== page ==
Arkansas Governor Asks Lawmakers For Changes To 'Religious Freedom' Bill

Updated at 11:59 a.m. ETArkansas Gov. Asa Hutchinson says he has asked the state's lawmakers for changes to the "religious freedom" bill passed Tuesday.Critics of the measure say it allows businesses to refuse service to gays and lesbians. Supporters say it advances religious freedom."I've asked them to recall it and change the language," Hutchinson said at a news conference Wednesday, a day after Arkansas legislators approved the measure. Attempts during the legislative process to bar...
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10 commandments
Wikipedia

Arkansas House members have advanced to Gov. Asa Hutchinson a bill to allow a Ten Commandments monument to be built at the state Capitol.

Lawmakers voted 72-7 Wednesday to allow the erection of a privately funded display. The secretary of state would be charged with approving the display.

Republican Rep. Kim Hammer of Benton says the bill will honor the role the commandments played in the nation's legal system.

Opponents say the display is unconstitutional and could amount to a state endorsement of religion.

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John Paul Hammerschmidt, the longtime Arkansas congressman who defeated Bill Clinton in the former president's first race for political office, has died. He was 92.

Hammerschmidt spent two decades in Congress before retiring in 1993.The Roller-Christeson Funeral Home in Harrison confirms that he died early Wednesday. Funeral arrangements are pending.

Arkansas lawmakers have given initial approval to legislation outlining the state's nearly $5.2 billion budget for the coming year and a plan to tap $40 million from the state surplus for various one-time needs.

The House on Tuesday approved by a 92-0 vote the proposed Revenue Stabilization Act, which sets spending priorities based on expected revenue. An identical version of the measure cleared the Senate on a 27-6 vote.

The proposal boosts funding for public schools, prisons and Medicaid, with a 1 percent cut to most other agencies.

Sarah Whites-Koditschek / KUAR

The Arkansas Legislature approved a bill Tuesday that would heighten judicial scrutiny in cases involving sincerely held religious beliefs. Opponents of HB1228 say it legalizes discrimination and will be used particularly against lesbian, gay, bisexual, and transgendered people.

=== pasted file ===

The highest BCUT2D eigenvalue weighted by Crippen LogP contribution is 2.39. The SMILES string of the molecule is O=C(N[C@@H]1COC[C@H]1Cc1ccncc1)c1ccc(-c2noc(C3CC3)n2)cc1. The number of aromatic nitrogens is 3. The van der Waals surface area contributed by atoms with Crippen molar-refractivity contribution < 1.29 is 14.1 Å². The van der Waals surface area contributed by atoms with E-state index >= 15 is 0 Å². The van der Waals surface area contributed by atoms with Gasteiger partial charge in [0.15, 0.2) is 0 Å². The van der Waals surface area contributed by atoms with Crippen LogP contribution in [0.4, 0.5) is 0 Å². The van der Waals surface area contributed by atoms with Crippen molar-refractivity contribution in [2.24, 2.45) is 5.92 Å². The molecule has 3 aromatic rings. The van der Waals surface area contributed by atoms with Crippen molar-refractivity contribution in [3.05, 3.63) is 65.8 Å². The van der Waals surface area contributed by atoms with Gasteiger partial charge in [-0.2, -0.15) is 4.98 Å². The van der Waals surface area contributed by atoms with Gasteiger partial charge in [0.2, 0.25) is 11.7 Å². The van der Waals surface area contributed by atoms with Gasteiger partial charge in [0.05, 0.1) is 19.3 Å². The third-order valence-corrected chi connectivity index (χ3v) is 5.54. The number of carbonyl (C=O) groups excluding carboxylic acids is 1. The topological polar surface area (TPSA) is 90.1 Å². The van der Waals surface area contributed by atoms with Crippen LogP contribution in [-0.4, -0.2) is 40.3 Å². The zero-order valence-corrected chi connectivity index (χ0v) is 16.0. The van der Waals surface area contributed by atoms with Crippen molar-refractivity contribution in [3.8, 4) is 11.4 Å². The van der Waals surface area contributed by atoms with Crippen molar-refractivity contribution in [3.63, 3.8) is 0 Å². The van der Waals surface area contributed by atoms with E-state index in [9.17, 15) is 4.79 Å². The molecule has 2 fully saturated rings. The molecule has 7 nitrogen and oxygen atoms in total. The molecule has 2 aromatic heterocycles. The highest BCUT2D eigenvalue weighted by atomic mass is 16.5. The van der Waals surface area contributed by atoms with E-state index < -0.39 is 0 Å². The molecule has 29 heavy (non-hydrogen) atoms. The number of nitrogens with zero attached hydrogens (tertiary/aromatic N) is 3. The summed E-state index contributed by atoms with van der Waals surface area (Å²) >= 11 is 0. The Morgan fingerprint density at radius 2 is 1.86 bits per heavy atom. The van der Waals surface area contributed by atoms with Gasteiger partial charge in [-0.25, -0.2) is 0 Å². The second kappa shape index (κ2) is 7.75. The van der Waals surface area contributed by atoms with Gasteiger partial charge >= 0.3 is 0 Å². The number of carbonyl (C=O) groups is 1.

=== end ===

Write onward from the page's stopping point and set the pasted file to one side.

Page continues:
Following the passage of a religious freedom law in Indiana last week, business leaders with interests in that state and in Arkansas have spoken out against the laws, which extend strict scrutiny standards to religious beliefs in cases involving private companies.

The Arkansas Senate has endorsed a proposal to restore a capital gains tax break to a level approved in 2013.

Senators voted 24-9 Tuesday to send the bill to Republican Gov. Asa Hutchinson.

A Hutchinson spokesman didn't immediately say whether the bill would be signed into law, but the governor previously reworked his $5.2 billion budget to accommodate the tax break.

HB 1228 religious freedom gay rights
Sarah Whites-Koditschek / KUAR News

On a day when renewed opposition from the state’s business community implored Gov. Asa Hutchinson to stop HB 1228, a bill dubbed the “Religious Freedom Restoration Act,” the Arkansas House passed three amendments to the measure that sealed the bill’s fate for the governor’s desk.

HB 1228 bill sponsor, Rep. Bob Ballinger (R-Hindsville) after the committee vote.
Jacob Kauffman / KUAR

The Arkansas House is poised Tuesday afternoon to vote on a nationally watched bill that proponents say advances "religious freedom" and opponents deride as sanctioning discrimination based on gender identity and sexual orientation. 

The decision on the House floor comes in the wake of Indiana enacting a similar law. In Arkansas, as in Indiana, a number of the world's largest corporations have or are threatening to boycott the states. 

Several more announcements were made Tuesday from industry leaders.

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Gov. Asa Hutchinson has vetoed a publicity rights bill backed by the family of Arkansas football legend Frank Broyles. Spokesman J.R. Davis said it was his first veto of the session.

The bill sailed through both chambers earlier this month with only six representatives and three senators voting against it. Proponents, such as the National Football League Players Association, say it will prevent businesses from using a person's name or likeness to sell goods.

Broyles' family has said they want to protect his rights after his death.

A bill designed to restart executions in the Arkansas by allowing an alternative lethal injection procedure and hiding the source of the drugs was endorsed by a Senate panel.

The Committee on State Agencies and Governmental Affairs advanced the bill to the full Senate in a voice vote Tuesday. It would allow the Department of Correction to use a combination of three drugs or a barbiturate for executions. The agency would also be barred from releasing who makes or supplies the drugs.

Former site of the Little Rock Veterans Home
Arkansas Department of Veterans Affairs

Every veteran nationwide would be eligible for in-state tuition to attend Arkansas’s higher education institutions under a bill passed by the House Education Committee Tuesday. Randy Massanelli, the top lobbyist for the University of Arkansas, spoke in favor.

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